An old proverb says that the best way to boil a live frog is to dip it in water at room temperature and slowly raise the heat so that the frog doesn't realize the water is boiling. Like the frog, Venezuelans have yet to realize that the bubbles around them mean that the days of press freedom in their country are numbered.

Juan Nagel is the Venezuela blogger for Transitions, editor of Caracas Chronicles, and author of Blogging the Revolution. Read the rest of his posts here.

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Can the United Nations Save the Day in Libya?

Now that Libyans have voted in another parliamentary election, the United Nations is gearing up to pave the way to a national political dialogue. Last month the UN's efforts to bring the country's political factions to the negotiating table broke down amid criticisms of the way the United Nations Special Support Mission in Libya (UNSMIL) was preparing for the talks. The controversy forced UNSMIL to postpone a planned meeting that was supposed to launch the dialogue. The UN issued a statement chiding unnamed forces for derailing the talks, adding -- with uncharacteristic frankness -- that "such attitudes are not helpful in launching a dialogue under the current circumstances." UNSMIL's initiative met its strongest opposition from nationalist and tribal factions. (The image above shows Libyan election officials counting ballots after the parliamentary election last month.)

The latest efforts to jump-start talks among the most important political players started on June 5, in the wake of General Khalifa Haftar's military campaign against extremist militias in eastern Libya. The retired general started his campaign, which he has dubbed "Operation Dignity," in response to two years of terrorist attacks targeting the army and security forces as well as judges, journalists, and political activists. Given the central government's failure to improve the security situation, Haftar has managed to garner significant popular support for his military campaign, which is currently seen by many Libyans as the only viable way to rein in terrorist groups. But western diplomats worry that Haftar's campaign might lead to renewed civil war.

UNSMIL's initiative is supported by the United States and the British, represented respectively by special envoys David Satterfield and Jonathan Powell. Yet all those involved in the effort seem to have been caught off guard by the storm of criticism it has prompted. A range of politicians have denounced it as biased and poorly prepared, claiming that UNSMIL hadn't done enough to consult with important figures in Libya's political scene. Some even denounced the effort as going too far to placate the Islamists.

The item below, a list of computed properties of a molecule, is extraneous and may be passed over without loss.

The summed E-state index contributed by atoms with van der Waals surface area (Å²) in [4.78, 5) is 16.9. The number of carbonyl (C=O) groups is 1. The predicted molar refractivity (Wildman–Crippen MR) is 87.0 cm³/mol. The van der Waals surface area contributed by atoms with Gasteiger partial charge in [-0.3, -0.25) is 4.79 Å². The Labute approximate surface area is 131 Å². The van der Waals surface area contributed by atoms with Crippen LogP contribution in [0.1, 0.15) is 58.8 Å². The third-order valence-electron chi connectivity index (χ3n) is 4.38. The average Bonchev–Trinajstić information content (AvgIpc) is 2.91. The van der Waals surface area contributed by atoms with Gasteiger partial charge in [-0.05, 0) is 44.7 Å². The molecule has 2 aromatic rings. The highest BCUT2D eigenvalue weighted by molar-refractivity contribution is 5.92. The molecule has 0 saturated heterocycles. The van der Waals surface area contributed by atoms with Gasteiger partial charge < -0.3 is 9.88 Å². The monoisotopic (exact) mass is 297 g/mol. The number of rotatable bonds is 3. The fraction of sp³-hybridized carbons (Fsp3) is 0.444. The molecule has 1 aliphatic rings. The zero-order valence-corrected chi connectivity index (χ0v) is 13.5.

The role of UNSMIL and Libya's friends in the international community is crucial at this juncture in the country's affairs. The past two years have thrown into sharp relief the inability of the various political factions to come together and discuss a path forward from the current crisis. Theoretically, at least, a well-planned from the UN could provide just the stimulus needed.

As welcome as their efforts may be, however, the UN and other countries need to proceed carefully. Any moves by international players should be well thought-out and carefully designed to counter possible perceptions of undue bias against particular factions.

One of those charging the UN with impartiality was ex-health minister Fatima al Hamroush, a member of the current National Dialogue Preparatory Committee, who is currently leading efforts for reconciliation among the Libyan diaspora, which includes large numbers of Libyan expatriates living in the neighboring countries of Tunisia and Libya. Another key politician to criticize the UN initiative was ex-Prime Minister Mahmoud Jibril. Jibril, who emphasized that he doesn't oppose the dialogue initiative, criticized the preparatory document issued by UNSMIL as "one-sided" and "biased."